Wednesday, March 19, 2008

Easter Hat Cake




Easter Hat Cake
Dorcas Annette Walker

I’ve always been fascinated with hats. In fact some people call me the hat lady. I blame the English genes on mother’s side for my obsession. My mother wore small hat-like bonnets that curved along the back of her head whenever she dressed up. I grew up eyeing different colors of bonnets perched snugly on top of her red hair matching whatever she wore while traveling in the back seat of our car. Whether it was a stiff starched white nurse’s cap worn at work or a dress-up bonnet trimmed with lace, my mother always had the look of a lady.

Hats have been worn since primitive times often used as protection from the elements. Women were always expected to have their heads covered. Veils, kerchiefs hoods, capes, and wimples were used until sometime during the 15th century when structured hats of silk velvet taffeta, leather, felt, and beaver appeared. These structured hats were worn in the upper and middle classes as well as by countrywomen. A maker of women’s hats was first recorded in 1529 and by the late seventeenth century women’s headgear began to emerge. The first half of the 19th century bonnets dominated women’s fashion with many ribbons, flowers, feathers, and gauze trims. From the 1930’s to the 1950’s New York became the world’s leading millinery city. During this time hats had higher crowns with smaller brims. In the 1960’s men and women dressed less formally and the hat was more casual. Since the 1980’s to the 90’s there has been a revival of interest in women’s millinery. Today there are still two basic styles of hats: brimmed and brimless, and two basic forms: caps and hats that create a never-ending range of headwear for men and women.

Hats are an individual style depending on the size and shape of the head. My sister and I do not look good in the same style of hat. Lois looks best in a close-fitting brimless hat while I need a brimmed hat that shadows my features. Understanding this basic rule helps a woman find the hat that fits her best. There is a fatal attraction about hats. Strangers often comment about my hats and for some reason fellows especially love to see a woman wearing a hat. Since I wear hats people are always giving me hats in all kinds of sizes and shapes. A lot of my hats are antique- not only because I love to collect older styles, but I have a small head and antique hats fit me better. I have made hats and love to give the hats I wear a personal touch with ribbons and flowers. Spring is the time of year I go wild with flowery pieces of millinery that will last all summer. I already have a special hat ready to wear for Easter Sunday.

Whether you plan to wear a hat Easter Sunday or not here is a hat that you can make and enjoy. I made an Easter Hat Cake for my niece, Stacy’s, birthday last week. Not only is it good to look at, but it tastes delicious as well. The Easter Hat Cake is simple to make and you can create your hat cake to suit your individual style or taste. It’s sure to be an instant winner for Easter Sunday. My Easter Hat Cake is a light yet moist dessert that will fit with any meal. Preparation time for the Easter Hat Cake takes around thirty-five minutes and this recipe serves eighteen.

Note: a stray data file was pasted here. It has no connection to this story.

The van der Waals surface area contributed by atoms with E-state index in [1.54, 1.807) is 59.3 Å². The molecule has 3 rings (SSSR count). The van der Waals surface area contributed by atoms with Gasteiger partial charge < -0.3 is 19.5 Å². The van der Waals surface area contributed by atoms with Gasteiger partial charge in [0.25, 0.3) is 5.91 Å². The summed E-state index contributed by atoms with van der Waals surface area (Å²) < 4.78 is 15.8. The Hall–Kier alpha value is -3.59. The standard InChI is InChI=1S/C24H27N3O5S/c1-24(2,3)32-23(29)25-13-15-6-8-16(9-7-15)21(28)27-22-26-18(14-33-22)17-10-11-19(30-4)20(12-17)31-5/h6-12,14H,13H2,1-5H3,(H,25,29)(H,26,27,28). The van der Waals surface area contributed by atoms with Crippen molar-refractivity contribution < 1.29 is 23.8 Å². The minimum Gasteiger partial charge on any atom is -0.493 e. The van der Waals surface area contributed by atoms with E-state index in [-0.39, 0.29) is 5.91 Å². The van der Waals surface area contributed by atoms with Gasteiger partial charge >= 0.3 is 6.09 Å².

Easter Hat Cake

1 cake mix any flavor (I used a yellow cake mix and pineapple juice in place of water)
Prepare as directed. Pour batter until it covers the bottom of a 10 inch cake pan and fill a 5½ inch oven-proof bowl half full. Bake at 350º for 15-20 minutes until done and cover until cool.

Filling:
1 pkg (3.4 oz) vanilla instant pudding
1 (20 oz) can of crushed pineapple (drained)
1 (16 oz) container of cool whip
Stir together the dry pudding mix and crushed pineapple. Add almost half of the cool whip and mix well.

Cut the bowl-shaped cake in half. Spread filling in the center of the flat cake (the crown) and place the bottom half of the bowl cake on top. Add more filling and sit the rounded part of the bowl cake on top of that to make the bonnet. Ice the entire cake with cool whip and cover with shredded cocoanut. Finish decorating the hat cake with ribbons, fresh flowers, or candy flowers and serve!

Weekly tip: An up-side-down pizza pan or large cookie tray covered in tinfoil is an excellent solid platform to use for large cakes!

Dorcas Annette Walker is a published author, syndicated columnist, freelance magazine writer, and photographer from Jamestown, Tennessee. Contact her at: dorcaswalker@twlakes.net For more information check out: www.dorcasannettewalker.com

4 comments:

jeanne said...

this is so cute...

Dorcas Annette Walker said...

Thanks, Jeanne!
Not only is this cake eye catching, but it is great to eat too!
dorcas

Faith said...

I love that pic of Stacy--a blond Lois, for sure! She's beautiful. I was hoping there would be a pic of Lois somewhere nearby.

Oh yeh, the cake sounds yummy other than the coconut. Reminds me of a dessert I have heard called Hawaiian Wedding cake.

Dorcas Annette Walker said...

Faith,
I guess I'll have to make sure and drag Lois to the stove and get a picture of her next time she is down- Ha! Maybe I can find a more recent picture of her and email it to you.
Stacy though is a carbon copy of our mother, only without the red hair.
dorcas